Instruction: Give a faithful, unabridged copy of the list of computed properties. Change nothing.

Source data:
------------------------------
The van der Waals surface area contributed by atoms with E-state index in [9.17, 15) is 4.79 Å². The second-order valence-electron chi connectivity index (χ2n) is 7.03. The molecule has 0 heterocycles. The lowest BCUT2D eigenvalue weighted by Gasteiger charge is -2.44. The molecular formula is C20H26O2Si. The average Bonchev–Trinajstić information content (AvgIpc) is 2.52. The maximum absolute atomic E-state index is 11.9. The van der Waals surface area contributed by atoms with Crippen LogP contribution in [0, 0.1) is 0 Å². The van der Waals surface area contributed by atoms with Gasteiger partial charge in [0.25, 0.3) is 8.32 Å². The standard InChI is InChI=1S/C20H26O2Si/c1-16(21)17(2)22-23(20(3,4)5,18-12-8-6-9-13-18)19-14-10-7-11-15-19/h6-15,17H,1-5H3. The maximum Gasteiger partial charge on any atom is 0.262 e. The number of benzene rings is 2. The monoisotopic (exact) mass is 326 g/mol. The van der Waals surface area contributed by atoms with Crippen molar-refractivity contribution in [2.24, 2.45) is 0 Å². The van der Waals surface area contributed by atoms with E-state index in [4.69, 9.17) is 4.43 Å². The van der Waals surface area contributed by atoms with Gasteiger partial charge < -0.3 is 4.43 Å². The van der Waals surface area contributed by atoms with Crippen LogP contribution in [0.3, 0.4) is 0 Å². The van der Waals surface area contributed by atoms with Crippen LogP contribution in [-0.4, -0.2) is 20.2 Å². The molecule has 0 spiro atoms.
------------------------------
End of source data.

The van der Waals surface area contributed by atoms with E-state index in [9.17, 15) is 4.79 Å². The second-order valence-electron chi connectivity index (χ2n) is 7.03. The molecule has 0 heterocycles. The lowest BCUT2D eigenvalue weighted by Gasteiger charge is -2.44. The molecular formula is C20H26O2Si. The average Bonchev–Trinajstić information content (AvgIpc) is 2.52. The maximum absolute atomic E-state index is 11.9. The van der Waals surface area contributed by atoms with Crippen LogP contribution in [0, 0.1) is 0 Å². The van der Waals surface area contributed by atoms with Gasteiger partial charge in [0.25, 0.3) is 8.32 Å². The standard InChI is InChI=1S/C20H26O2Si/c1-16(21)17(2)22-23(20(3,4)5,18-12-8-6-9-13-18)19-14-10-7-11-15-19/h6-15,17H,1-5H3. The maximum Gasteiger partial charge on any atom is 0.262 e. The number of benzene rings is 2. The monoisotopic (exact) mass is 326 g/mol. The van der Waals surface area contributed by atoms with Crippen molar-refractivity contribution in [2.24, 2.45) is 0 Å². The van der Waals surface area contributed by atoms with E-state index in [4.69, 9.17) is 4.43 Å². The van der Waals surface area contributed by atoms with Gasteiger partial charge < -0.3 is 4.43 Å². The van der Waals surface area contributed by atoms with Crippen LogP contribution in [0.3, 0.4) is 0 Å². The van der Waals surface area contributed by atoms with Crippen LogP contribution in [-0.4, -0.2) is 20.2 Å². The molecule has 0 spiro atoms.